In the Middle East, as with revolutions, there's no shortage of controversial fatwas. These are a source of debate for some, and entertainment or flippant disregard for others who refuse to engage seriously with some of the more bizarre, seemingly absurd rulings made in the name of Islam.
Fatwas, thankfully, have always lived in the realm of individual jurisprudence or subjectivity that makes them by and large, not binding for the whole of the Muslim faith.
Still, Muslim scholars, theologians and sheikhs can command a whole lot of authority and must use their fatwa power responsibly.
In Sunni Islam any fatwa is non-binding, whereas in the Shia faith, it could be considered by an individual as absolute. The person who issues a fatwa is called, a Mufti. This is not necessarily the case, since many Muslims argue that anyone trained in Islamic law may give an opinion (fatwa) on its teachings.
Most Islamic opinions (millions and squillions in the course of Islamic history to date) deal with mundane issues faced by Muslims in their daily life, such as the customs of marriage, finances, moral questions, and modern soceity. A smaller number of fatwa issued on controversial subjects, such as war and politics sometimes get broad coverage in the press.
Fatwas, contrary to common belief since the infamous Salman Rushdie affair, are not always issued on pain of death. Ayatollah Ruhollah Khomeini in 1989 pronounced a death sentence on the author of The Satanic Verses.
While the person issuing the fatwa may intend to represent the teachings of Islam accurately, this does not mean that that person's interpretation will gain universal acceptance. There are numerous contradictory fatwa, guiding or restricting certain behaviors. This puts the burden of choice on the individual Muslim, who, in case of conflict, will be forced to decide whose opinion is more likely to be correct.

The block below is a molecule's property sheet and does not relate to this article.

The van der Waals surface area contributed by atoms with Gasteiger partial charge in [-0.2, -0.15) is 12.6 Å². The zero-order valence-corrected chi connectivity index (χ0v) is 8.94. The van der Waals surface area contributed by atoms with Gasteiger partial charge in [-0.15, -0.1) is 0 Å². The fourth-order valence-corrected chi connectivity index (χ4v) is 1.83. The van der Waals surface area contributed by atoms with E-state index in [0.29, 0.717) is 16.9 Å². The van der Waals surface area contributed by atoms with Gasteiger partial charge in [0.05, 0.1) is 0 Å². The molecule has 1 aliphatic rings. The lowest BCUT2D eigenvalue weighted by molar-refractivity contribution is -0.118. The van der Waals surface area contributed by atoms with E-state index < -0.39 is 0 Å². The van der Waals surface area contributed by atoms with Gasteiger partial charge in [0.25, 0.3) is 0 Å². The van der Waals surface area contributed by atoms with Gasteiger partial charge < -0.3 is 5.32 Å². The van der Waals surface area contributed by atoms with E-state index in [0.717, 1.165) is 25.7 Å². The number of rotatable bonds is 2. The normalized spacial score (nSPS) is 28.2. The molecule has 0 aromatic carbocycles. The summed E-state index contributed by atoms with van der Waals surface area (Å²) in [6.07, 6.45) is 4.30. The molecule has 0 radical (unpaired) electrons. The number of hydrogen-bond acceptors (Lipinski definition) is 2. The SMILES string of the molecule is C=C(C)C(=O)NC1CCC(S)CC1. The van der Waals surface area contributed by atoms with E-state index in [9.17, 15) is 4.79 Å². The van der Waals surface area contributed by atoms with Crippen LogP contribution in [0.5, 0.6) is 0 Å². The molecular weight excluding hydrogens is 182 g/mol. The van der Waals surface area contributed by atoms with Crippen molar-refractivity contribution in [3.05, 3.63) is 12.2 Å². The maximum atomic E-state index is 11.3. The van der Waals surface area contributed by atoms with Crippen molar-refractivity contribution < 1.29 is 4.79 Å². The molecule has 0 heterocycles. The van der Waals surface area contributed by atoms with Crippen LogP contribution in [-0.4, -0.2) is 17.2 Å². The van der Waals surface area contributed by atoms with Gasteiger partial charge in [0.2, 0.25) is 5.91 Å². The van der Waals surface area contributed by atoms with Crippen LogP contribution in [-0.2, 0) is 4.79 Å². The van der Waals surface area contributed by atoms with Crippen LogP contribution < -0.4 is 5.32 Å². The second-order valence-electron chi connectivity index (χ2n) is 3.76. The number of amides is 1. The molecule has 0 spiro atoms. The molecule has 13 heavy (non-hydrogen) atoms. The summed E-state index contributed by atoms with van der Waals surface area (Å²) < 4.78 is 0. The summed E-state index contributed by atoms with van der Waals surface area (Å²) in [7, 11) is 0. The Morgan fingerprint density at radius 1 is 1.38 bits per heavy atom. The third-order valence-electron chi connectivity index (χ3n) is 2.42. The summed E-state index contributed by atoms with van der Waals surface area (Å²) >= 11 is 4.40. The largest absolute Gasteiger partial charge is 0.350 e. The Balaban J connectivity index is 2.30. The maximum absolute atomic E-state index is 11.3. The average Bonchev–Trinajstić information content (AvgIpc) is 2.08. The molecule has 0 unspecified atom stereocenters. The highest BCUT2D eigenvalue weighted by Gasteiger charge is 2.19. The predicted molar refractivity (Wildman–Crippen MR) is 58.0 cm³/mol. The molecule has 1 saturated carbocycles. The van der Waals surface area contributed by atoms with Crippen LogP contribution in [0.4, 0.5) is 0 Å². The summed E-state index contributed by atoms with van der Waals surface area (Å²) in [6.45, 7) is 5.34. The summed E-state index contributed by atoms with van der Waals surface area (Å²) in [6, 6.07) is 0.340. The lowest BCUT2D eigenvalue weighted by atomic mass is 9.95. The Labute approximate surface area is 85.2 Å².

Mocked fatwas are never few and far between in the Muslim world and we all love to reference, hate on them, laugh at them or even prefer to ignore them. Some are a source for debate, others an invitation for mockery or bashing. Some of the latter fit into a class of their own as 'bogus' fatwas. Like the Saudi Muslim Sheikh who tried to ban an airport on account of its phallic design, 2011.
Here's a look back at some of the year's bizarre and controversial fatwas. Weird is the word!
When Fatwas took on the Arab Spring
In 2011, some used the fatwa in favor of the revolutions, others in favor of the ruling authorities or regimes. Others still, in the name of peace and preventing blood-shed. Fatwas fed curfews or banned protesters from the streets to avoid the killing of people in crowds and funeral gatherings. Some Sheikhs issues fatwas to avoid aggravating sectarian schisms. Fatwas were used to gain votes!
In his capacity as Head of the International Union of Muslim Scholars, Youssef Qaradawi, the notorious theologian, put out a fatwa for the murder of Gaddafi, stating that he would take responsibility for his blood. Well that seemed to do the trick; on his head be it!
Another learned scientist, issued a fatwa that, while still prohibitting Muslims from the consumption of wine, seemed to allow beer, or alcohol produced by any fruit but the grape. One could drink barley-based or date-based alcohol provided they didn't fall drunk. This ruling received a lot of attention by an incredulous following. With beer and even some Arak, or aniseed spirit (of the none-grape based variety) now on the agenda for the Muslim erstwhile sober-abiding masses, no holds would be barred. This esteemed scholar had opened the gateway to the minefield of 'tolerance' in humanity.